“I think you will do me injustice, but you must believe as you like. I am not glad. I am very far from glad or happy. I doubt if I shall ever be happy again. But I do not hate you as I did.”
She went out, closing the door softly.
THE SHIP OF STARS.
Taffy guessed nothing of these passions in conflict, these weak agonies. He went about his daily work, a man grown, thinking his own thoughts; and these thoughts were of many things; but they held no room for the problem which meant everything in life to Honoria and Lizzie—yes, and to Humility, though it haunted her in less disturbing shape. Humility pondered it quietly with a mind withdrawn while her hands moved before her on the lace pillow; and pondering it, she resigned the solution to time. But it filled her thoughts constantly, none the less.
One noon Taffy returned from the light-house for his dinner to find a registered postal packet lying on the table. He glanced up and met his mother’s gaze; but let the thing lie while he ate his meal, and having done, picked it up and carried it away with him unopened.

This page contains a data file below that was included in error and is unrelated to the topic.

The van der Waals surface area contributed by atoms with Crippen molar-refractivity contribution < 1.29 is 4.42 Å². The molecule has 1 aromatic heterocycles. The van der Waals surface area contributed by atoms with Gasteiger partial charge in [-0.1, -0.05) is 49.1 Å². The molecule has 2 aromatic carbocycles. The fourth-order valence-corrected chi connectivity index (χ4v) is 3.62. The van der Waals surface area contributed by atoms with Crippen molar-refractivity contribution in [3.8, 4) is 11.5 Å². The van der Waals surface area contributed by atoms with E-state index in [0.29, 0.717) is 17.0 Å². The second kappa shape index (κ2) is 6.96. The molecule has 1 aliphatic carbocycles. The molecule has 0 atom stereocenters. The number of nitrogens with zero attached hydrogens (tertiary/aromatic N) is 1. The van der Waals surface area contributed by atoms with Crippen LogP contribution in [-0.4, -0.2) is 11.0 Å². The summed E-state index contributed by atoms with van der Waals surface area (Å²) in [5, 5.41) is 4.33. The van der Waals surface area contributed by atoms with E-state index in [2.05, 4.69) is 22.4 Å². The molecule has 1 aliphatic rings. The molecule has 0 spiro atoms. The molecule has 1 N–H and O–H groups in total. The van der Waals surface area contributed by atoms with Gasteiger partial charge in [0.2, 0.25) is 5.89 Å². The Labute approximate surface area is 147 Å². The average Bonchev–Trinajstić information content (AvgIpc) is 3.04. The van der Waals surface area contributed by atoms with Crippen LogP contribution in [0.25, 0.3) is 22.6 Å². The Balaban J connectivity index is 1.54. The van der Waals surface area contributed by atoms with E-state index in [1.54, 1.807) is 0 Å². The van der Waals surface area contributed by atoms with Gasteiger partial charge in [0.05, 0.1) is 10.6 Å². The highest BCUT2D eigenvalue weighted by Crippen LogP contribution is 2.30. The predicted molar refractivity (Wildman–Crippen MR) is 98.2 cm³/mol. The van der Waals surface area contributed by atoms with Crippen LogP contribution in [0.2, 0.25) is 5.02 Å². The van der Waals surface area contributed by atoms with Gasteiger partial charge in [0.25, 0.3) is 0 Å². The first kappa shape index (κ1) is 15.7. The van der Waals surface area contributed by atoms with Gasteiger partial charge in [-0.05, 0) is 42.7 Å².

On the cliff-side, in a solitary place, he broke the seal. He guessed well enough what the packet contained: the silver medal procured for him by the too officious coroner. And the coroner, finding him obstinate against a public presentation, had forwarded the medal with an effusive letter. Taffy frowned over its opening sentences, and without reading farther crumpled the paper into a tight ball. He turned to examine the medal, holding it between finger and thumb; or rather, his eyes examined it while his brain ran back along the tangled procession of hopes and blunders, wrongs and trials and lessons hardly learnt, of which this mocking piece of silver symbolised the end and the reward. In that minute he saw Honoria and George, himself and Lizzie Pezzack as figures travelling on a road that stretched back to childhood; saw behind them the anxious eyes of his parents, Sir Harry’s debonair smile, the sinister face of old Squire Moyle, malevolent yet terribly afraid; saw that the moving figures could not control their steps, that the watching faces were impotent to warn; saw finally beside the road other ways branching to left and right, and down these undestined and neglected avenues the ghosts of ambitions unattempted, lives not lived, all that might have been.
Well, here was the end of it, this ironical piece of silver. . . . With sudden anger he flung it from him; sent it spinning far out over the waters. And the sea, his old sworn enemy, took the votive offering. He watched it drop—drop; saw the tiny splash as it disappeared.